The project tests two online versions of parent management training (PMT), an evidence-based treatment (EBT) for children referred for oppositional, aggressive, and antisocial behavior. Despite the existence of effective interventions, such as PMT, an estimated 70% of children in need of services do not receive them. Practical and logistical problems can make traveling to a clinic to receive in-person treatment impossible. Online treatment offers a solution to this dilemma by significantly expanding access to necessary care and reaching families who are not being served by standard, in-person treatment. The current project seeks to evaluate the feasibility and initial efficacy of two versions of online PMT in reducing clinical dysfunction in a sample of ethnically diverse children (ages 6-12 years) referred for CD and ODD. The groups will vary in the type of therapist contact. One group (Full- contact PMT) is structured identically to standard, in-person PMT but uses a videoconference program to deliver treatment instead of requiring in-person sessions. Although they will not be in the same physical location, families and their therapists will see, hear, and interact with each other in real time. Families in the second group (Reduced-contact PMT) do not have face-to-face interactions with a therapist. Instead, they receive PMT through a comprehensive PMT website with written materials, video clips, and downloadable forms. In addition to therapeutic change in the children, the project evaluates the therapeutic alliance, perceived barriers that interfere with treatment acceptability, and participation in treatment. These latter domains will be evaluated because they have been shown to moderate therapeutic change and may operate differently in the different versions of online treatment (which may differ from traditional, in-person PMT). Findings from this study will inform and guide a large-scale RCT on the efficacy of online PMT and will facilitate longer-term objectives of the research program, namely, wider dissemination of EBTs to underserved populations in the United States (and elsewhere) and geographic areas that are not well served (e.g., rural areas). The findings will also have important implications for other treatments involving the use of the Internet and telepsychiatry/psychology in terms of therapeutic processes, ease of use, and client reactions.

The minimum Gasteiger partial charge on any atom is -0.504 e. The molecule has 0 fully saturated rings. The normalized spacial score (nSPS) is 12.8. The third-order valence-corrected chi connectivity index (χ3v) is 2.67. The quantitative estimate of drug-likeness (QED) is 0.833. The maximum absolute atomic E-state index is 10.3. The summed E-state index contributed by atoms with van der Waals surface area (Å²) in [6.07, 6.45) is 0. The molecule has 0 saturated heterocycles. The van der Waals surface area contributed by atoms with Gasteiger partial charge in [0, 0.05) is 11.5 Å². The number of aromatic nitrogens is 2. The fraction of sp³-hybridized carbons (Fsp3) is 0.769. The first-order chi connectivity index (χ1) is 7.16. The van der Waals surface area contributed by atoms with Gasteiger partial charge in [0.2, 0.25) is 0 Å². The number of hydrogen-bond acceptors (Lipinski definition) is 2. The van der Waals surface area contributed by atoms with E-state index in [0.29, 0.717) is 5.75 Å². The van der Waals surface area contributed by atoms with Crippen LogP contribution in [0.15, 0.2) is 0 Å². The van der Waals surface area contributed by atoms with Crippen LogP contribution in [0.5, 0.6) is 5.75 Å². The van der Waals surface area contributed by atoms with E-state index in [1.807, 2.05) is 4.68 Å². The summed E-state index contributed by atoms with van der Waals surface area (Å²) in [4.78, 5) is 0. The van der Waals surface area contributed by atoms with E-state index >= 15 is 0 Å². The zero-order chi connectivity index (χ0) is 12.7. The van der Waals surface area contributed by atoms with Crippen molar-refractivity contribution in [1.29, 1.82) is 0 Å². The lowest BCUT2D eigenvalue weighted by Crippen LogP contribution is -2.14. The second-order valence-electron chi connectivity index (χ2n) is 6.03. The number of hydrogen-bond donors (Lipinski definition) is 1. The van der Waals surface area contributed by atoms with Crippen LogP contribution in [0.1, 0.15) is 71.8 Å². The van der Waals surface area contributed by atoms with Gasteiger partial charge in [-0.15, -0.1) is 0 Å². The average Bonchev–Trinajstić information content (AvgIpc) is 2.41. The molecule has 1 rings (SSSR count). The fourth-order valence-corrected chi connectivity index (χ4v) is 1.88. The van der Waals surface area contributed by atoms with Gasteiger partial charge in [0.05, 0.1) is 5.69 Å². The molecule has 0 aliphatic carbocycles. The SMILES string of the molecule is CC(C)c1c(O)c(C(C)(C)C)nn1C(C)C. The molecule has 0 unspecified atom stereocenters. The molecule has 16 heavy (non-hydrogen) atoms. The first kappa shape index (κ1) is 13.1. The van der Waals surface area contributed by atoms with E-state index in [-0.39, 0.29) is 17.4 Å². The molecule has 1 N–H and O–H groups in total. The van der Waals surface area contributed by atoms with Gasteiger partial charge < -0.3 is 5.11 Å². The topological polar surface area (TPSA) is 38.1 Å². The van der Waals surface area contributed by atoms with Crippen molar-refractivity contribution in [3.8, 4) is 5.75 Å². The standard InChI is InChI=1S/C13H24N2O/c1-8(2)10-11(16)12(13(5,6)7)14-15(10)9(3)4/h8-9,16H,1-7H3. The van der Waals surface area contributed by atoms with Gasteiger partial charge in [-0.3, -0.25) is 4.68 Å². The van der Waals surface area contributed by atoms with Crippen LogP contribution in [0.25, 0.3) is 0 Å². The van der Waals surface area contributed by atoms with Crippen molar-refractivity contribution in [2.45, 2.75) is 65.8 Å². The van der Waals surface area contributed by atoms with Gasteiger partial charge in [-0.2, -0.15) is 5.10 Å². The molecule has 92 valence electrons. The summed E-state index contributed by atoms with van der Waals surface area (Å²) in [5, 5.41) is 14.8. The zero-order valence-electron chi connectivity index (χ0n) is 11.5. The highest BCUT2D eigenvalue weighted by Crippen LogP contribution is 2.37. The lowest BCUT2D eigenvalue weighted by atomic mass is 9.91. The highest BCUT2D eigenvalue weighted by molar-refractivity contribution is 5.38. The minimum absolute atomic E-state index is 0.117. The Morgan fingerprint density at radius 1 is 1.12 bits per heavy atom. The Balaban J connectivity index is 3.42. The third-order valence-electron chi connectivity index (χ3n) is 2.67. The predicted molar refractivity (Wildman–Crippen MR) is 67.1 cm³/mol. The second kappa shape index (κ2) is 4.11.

The research evaluates the use of online versions of delivering an effective psychological treatment for children clinically referred for serious oppositional, aggressive, and antisocial behavior. The goal is to develop models of delivery that reach families in need that are not being served by in-person treatment. The project has immediate implications for the treatment of children but more generally addresses several issues critical to treatments that are based on internet, telepsychiatry, and related technologies.